While many of us have heard our flag called “Old Glory” few of us know how that nickname came to be. It was August 1831 when a young seaman from Salem, Massachusetts was given command of his own ship the “Charles Doggett.”  The seaman’s name was William Driver and he had just turned 21 years old.  In honor of his birthday and his recent promotion to Captain, his mother and a few friends presented him with a hand sown American flag to be flown on his ship.

The flag having 24 stars was flown from the ship’s mast.  When it was unfurled Captain Driver is reported to have said, “my ship, my country, and my flag.”  He then began calling his flag “Old Glory.” Captain Driver sailed the seven seas for over twenty years. He sailed to China, India, Gibraltar and throughout the South Pacific.  On his first voyage he carried survivors from the HMS Bounty from Tahiti to Pitcairn Island, all under his precious American flag.

After the death of his wife, Captain Driver gave up the sea and moved his family to Nashville, Tennessee in order to be near his three brothers who owned a store there. After moving to Tennessee, he flew the flag each morning from the third-floor window of his home during rain or shine.  The flag was large, 17 feet by 10 feet.  Being so large, the flag became well known throughout the city of Nashville. 

As grumblings of secession began to grow in the South, Captain Driver continued to fly “Old Glory.”  After Tennessee seceded from the Union, Governor Isham G. Harris sent a committee to Captain Driver’s home and demanded that he hand over his flag.  Captain Driver met the group of men at his door stating, “if you want my flag, you’ll have to take it over my dead body.” The committee retreated, failing in their mission.  Captain Driver then hid his flag by sewing it inside his bed’s coverlet (quilt).

During the war, no flag became a symbol of Union loyalty more than the worn and imperiled standard belonging to Captain Driver. His defiant flying of the flag at the beginning of the conflict had become national news.

During the Civil War citizens became passionate about their flags.  After the surrender of Fort Sumpter, its garrison flag toured the country for the duration of the war.  The poet Walt Whitman shared his love for the flag in a letter to his mother. He wrote, “I have a little flag (it belonged to one of our cavalry regiment) presented to me by one of the wounded. It was taken by the [Confederates] in a cavalry fight & rescued by our men in a bloody little skirmish. It cost three men’s lives, just to get one little flag, four by three. Our men rescued it & tore it from the breast of a dead rebel. All that just for…getting their little banner back again.” Walt Whitman’s love for the American flag can be seen in many of his poems.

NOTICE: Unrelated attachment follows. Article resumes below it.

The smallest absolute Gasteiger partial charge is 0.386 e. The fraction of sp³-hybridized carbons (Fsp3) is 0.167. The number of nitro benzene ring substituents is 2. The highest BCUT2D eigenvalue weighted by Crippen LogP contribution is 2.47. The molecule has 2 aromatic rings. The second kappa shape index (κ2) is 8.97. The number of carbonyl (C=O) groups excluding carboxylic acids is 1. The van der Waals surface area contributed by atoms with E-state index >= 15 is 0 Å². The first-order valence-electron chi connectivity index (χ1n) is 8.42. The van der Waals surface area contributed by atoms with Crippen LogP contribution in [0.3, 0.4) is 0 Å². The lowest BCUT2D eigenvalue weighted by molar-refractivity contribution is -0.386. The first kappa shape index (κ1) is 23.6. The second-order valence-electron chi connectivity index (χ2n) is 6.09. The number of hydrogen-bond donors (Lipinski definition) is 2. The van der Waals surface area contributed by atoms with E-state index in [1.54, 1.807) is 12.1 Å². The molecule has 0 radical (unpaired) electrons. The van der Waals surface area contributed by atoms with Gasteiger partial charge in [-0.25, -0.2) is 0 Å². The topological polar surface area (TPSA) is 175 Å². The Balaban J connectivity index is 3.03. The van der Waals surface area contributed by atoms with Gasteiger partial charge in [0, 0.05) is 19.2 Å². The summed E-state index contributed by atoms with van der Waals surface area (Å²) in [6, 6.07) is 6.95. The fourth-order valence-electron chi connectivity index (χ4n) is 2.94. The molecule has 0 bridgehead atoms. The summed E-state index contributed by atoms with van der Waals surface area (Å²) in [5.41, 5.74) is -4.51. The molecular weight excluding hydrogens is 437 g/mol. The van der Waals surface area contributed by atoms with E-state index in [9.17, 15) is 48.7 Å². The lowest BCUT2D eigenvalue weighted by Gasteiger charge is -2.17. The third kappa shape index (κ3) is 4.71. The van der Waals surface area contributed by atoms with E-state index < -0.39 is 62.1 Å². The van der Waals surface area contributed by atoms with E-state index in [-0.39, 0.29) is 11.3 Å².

Old Glory remained hidden inside Captain Driver’s quilt until February 1862 when members of the Union Army’s Sixth Ohio Regiment entered Nashville and captured the city from the Confederates.  One of the first things the Union troops did was raise a small American flag over the capitol building in Nashville.  Union sympathizers in Nashville remembered Captain Driver’s flag and asked that it be flown over the capitol building in place of the smaller flag being flown.

Captain Driver, now 58 years old, contacted the Union Commander, General William “Bill” Nelson, stating triumphantly and with tears in his eyes, “This is the flag I hope to see hoisted on that flagstaff in place of that dammed Confederate flag set there by that damned rebel governor, Isham G. Harris.  I have had hard work to save it; my house searched for it more than once.”

When asked why he called his flag Old Glory, he stated, “Savages and heathens, lowly and oppressed, hailed and welcomed it at the far ends of the wide world. Then why should it not be called Old Glory?”

Captain Driver, a true and loyal American, died on March 3, 1886 and is buried in Nashville, Tennessee.  The monument over his grave site, which he designed himself, is that of a broken tree trunk with an anchor attached. The inscription reads, His Ship, His Country, and his Flag. Old Glory.” 

Today used as a colloquialism referring to all American flags, Old Glory was once the name given to a sailor’s beloved ensign.   Old Glory is on display in the Tennessee State Museum.  The National Museum of American History has deemed Old Glory a historic flag artifact second in importance only to the American flag flown over Fort McHenry during the War of 1812 and immortalized by Francis Scott Key in his poem, The Star-Spangled Banner.